In the 1980s, fat came under fire, and low-fat or fat-free foods became a staple. But today, nutrition experts largely agree that dietary fat should have a spot at the table.
Many people associate the term ‘low-fat’ with health or healthy foods.
And some nutritious foods, such as fruits and vegetables, are naturally low in fat. However, processed low-fat foods often contain a lot of sugar and other unhealthy ingredients.
Healthy fats, including those found in olive oil, nuts, seeds, and avocados, can help your body absorb crucial nutrients and contribute to overall health.
The craze for lower-fat products isn’t quite as intense as it was 30 years ago, but if you go to your local supermarket you’ll find the shelves packed with loudly branded versions of low-fat yoghurts, spreads and cheeses.
The phrase ‘lower fat’ certainly sounds appealing you’re trying to slim down, but at what cost? We spoke to MedicSpot GP Dr Abby Hyams to get the lowdown on low fat.
It doesn’t necessarily mean something’s low in fat
Dr Hyams is concerned about how misleading branding can be. “It can be claimed that a product is ‘lower fat’, ‘reduced fat’, ‘lite’ or ‘light’ as long it has at least 30 per cent less fat than similar products,” she explains. “For example, mayonnaise typically has a high-fat content and low-fat varieties of mayonnaise are likely still high in fat content.”
If the type of food in question is high in fat in the first place, the lower-fat version may also still be high in fat so it pays to double-check individual products.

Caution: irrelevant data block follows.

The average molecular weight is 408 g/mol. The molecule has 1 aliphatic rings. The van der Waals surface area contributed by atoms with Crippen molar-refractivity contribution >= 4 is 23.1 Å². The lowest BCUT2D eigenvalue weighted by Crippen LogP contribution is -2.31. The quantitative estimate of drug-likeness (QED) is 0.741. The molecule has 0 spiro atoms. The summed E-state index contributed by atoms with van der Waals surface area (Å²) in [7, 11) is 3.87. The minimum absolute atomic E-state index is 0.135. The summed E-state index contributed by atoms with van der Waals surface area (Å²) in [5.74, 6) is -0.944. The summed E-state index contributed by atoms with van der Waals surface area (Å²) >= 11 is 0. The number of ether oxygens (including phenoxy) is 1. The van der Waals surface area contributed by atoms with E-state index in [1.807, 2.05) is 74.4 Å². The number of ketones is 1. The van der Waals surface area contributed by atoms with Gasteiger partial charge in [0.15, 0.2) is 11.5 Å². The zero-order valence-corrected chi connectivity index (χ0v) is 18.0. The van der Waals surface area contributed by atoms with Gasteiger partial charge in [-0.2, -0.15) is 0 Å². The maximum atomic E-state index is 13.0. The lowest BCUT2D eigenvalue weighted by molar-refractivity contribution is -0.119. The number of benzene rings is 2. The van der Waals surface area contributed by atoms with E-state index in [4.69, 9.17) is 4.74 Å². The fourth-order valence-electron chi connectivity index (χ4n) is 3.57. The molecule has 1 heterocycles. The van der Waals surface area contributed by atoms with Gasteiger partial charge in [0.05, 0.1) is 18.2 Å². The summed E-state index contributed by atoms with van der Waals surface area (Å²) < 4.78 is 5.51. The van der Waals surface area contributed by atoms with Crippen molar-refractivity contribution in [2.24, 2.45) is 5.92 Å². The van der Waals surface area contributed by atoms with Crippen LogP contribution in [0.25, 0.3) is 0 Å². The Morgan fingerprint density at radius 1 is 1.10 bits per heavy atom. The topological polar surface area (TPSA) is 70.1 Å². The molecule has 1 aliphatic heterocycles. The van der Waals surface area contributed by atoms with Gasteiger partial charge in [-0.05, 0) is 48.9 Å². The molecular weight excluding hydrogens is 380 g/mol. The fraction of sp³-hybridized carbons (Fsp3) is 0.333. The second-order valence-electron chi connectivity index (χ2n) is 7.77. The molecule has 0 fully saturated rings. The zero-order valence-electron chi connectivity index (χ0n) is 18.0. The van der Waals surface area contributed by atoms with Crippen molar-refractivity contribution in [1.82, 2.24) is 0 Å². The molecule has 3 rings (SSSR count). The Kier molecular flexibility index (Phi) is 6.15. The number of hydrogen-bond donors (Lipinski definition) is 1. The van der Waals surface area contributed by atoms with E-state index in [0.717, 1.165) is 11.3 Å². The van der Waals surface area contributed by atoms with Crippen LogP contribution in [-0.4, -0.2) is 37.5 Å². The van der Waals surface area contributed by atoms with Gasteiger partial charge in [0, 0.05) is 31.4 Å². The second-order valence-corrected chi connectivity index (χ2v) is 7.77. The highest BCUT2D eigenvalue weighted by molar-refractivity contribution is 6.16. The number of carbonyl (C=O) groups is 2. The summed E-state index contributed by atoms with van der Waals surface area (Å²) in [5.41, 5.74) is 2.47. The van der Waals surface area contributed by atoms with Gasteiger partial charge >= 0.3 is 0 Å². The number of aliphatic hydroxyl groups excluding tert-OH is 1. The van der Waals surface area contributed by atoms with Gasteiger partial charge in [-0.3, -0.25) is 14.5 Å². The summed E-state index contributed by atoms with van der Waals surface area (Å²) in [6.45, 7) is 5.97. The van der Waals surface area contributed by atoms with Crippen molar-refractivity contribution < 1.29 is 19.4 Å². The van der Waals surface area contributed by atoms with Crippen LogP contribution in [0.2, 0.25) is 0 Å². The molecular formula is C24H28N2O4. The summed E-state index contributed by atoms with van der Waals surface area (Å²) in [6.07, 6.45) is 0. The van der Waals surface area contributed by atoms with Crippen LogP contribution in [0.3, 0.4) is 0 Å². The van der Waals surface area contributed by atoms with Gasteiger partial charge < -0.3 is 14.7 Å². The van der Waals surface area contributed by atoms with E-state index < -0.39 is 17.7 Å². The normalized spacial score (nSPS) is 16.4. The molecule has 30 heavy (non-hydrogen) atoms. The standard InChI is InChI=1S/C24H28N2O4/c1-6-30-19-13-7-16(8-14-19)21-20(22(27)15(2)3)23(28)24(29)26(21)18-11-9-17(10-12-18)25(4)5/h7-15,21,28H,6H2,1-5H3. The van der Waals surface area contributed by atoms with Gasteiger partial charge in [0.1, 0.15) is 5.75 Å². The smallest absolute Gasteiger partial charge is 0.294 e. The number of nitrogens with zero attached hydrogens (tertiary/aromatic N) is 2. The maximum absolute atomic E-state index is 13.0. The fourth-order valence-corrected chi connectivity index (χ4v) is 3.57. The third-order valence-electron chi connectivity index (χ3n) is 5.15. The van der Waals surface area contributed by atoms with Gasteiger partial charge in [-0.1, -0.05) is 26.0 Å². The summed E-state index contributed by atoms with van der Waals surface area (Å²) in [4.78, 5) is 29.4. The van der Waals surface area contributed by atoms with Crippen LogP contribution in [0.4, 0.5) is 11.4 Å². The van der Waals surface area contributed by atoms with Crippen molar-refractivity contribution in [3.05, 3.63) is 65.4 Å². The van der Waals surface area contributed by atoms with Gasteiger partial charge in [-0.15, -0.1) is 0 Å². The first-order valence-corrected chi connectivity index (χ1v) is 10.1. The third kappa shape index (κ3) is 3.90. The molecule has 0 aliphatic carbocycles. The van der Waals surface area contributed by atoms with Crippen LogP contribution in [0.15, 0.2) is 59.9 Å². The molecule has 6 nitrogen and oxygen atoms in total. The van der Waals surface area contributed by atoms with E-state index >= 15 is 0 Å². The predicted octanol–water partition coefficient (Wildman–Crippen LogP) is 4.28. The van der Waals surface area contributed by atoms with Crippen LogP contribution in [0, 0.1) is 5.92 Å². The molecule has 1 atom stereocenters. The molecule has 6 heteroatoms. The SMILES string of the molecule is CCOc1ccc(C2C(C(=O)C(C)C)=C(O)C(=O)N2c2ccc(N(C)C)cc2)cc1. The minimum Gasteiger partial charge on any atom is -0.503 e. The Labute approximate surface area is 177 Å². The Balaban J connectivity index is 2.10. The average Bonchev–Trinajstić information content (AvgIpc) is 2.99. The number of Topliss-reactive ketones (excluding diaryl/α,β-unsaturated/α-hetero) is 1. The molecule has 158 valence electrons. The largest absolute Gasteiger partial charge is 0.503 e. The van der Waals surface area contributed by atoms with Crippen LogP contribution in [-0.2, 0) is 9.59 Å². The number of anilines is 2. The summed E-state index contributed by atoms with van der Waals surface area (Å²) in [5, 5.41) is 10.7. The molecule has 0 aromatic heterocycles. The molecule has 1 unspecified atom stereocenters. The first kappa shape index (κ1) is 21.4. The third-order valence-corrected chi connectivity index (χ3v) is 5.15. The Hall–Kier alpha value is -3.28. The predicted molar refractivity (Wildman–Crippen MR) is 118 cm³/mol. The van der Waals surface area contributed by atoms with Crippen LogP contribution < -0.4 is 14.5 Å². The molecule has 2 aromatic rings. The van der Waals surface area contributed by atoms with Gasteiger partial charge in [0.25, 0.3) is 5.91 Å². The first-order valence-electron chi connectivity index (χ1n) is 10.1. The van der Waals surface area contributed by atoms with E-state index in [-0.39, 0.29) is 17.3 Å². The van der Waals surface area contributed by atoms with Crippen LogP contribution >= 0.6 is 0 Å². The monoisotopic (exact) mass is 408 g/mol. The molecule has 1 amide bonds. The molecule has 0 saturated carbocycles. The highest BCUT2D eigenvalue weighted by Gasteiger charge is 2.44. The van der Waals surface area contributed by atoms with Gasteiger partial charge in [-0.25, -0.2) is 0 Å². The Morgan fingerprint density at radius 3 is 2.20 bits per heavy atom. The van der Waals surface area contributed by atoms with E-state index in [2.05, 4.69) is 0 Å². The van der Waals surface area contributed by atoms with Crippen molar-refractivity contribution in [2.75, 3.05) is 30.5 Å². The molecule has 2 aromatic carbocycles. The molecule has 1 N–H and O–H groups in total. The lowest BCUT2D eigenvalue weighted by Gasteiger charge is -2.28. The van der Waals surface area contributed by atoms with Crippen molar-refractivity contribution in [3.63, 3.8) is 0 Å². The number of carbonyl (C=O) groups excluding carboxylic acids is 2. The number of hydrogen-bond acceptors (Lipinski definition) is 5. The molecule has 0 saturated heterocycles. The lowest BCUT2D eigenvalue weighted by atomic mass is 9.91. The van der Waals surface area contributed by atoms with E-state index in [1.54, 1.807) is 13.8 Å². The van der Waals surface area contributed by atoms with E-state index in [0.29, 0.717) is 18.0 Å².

They could potentially be high in calories
It might be a faff when you’re rushing through the supermarket, but it’s well worth your time to check through the ingredients list on the products you’re buying, because slogans such as ‘low fat’ don’t always tell the full story.
You’ve got to ask the question – how did that food become magically reduced in fat? “Sometimes low-fat products can have a similar number of calories because the fat is replaced with sugar,” Dr Hyams explains. “If you’re concerned about the amount of fat you are eating, it’s best to check the nutritional information on the label and find out exactly how much fat a product has.”
As a rule, you should be opting for whole foods wherever possible – and be wary of any ingredients you can’t pronounce or don’t recognise.
Fats aren’t the devil – in moderation
Fats are one of the three macronutrients we all need to survive, the others being carbohydrates and protein. Now, we’re not saying you should start eating fats with reckless abandon, but it’s not worth trying to cut them out completely – fat provides you with energy and is a source of fatty acids, which your body can’t make on its own.
There’s a difference between saturated and unsaturated fats. Saturated fats tend to come from meat and dairy products, as well as some plant foods – think fatty meat, cheese, butter and coconut oil. Too much saturated fat can raise your cholesterol, increasing the risk of heart disease and stroke.
“However, it’s important to consider that not all fats are bad and a small amount of fat is an essential part of a healthy and balanced diet,” explains Dr Hyams. “While we should all be making an effort to reduce the amount of saturated fat in our diet, unsaturated fats can be beneficial to us. Foods that contain unsaturated fats include avocados, olive oil and some nuts.”
So, is it worth hunting down lower-fat versions of your favourite food? Not necessarily. Dr Hyams says: “For some people, replacing saturated fat with some unsaturated fat will be a better way of reducing the amount of saturated fat they consume than by simply switching to low-fat branded products.”
Do you remember the lower fat craze in the ’80s? Do you check ingredient labels at the supermarket?
– With PA
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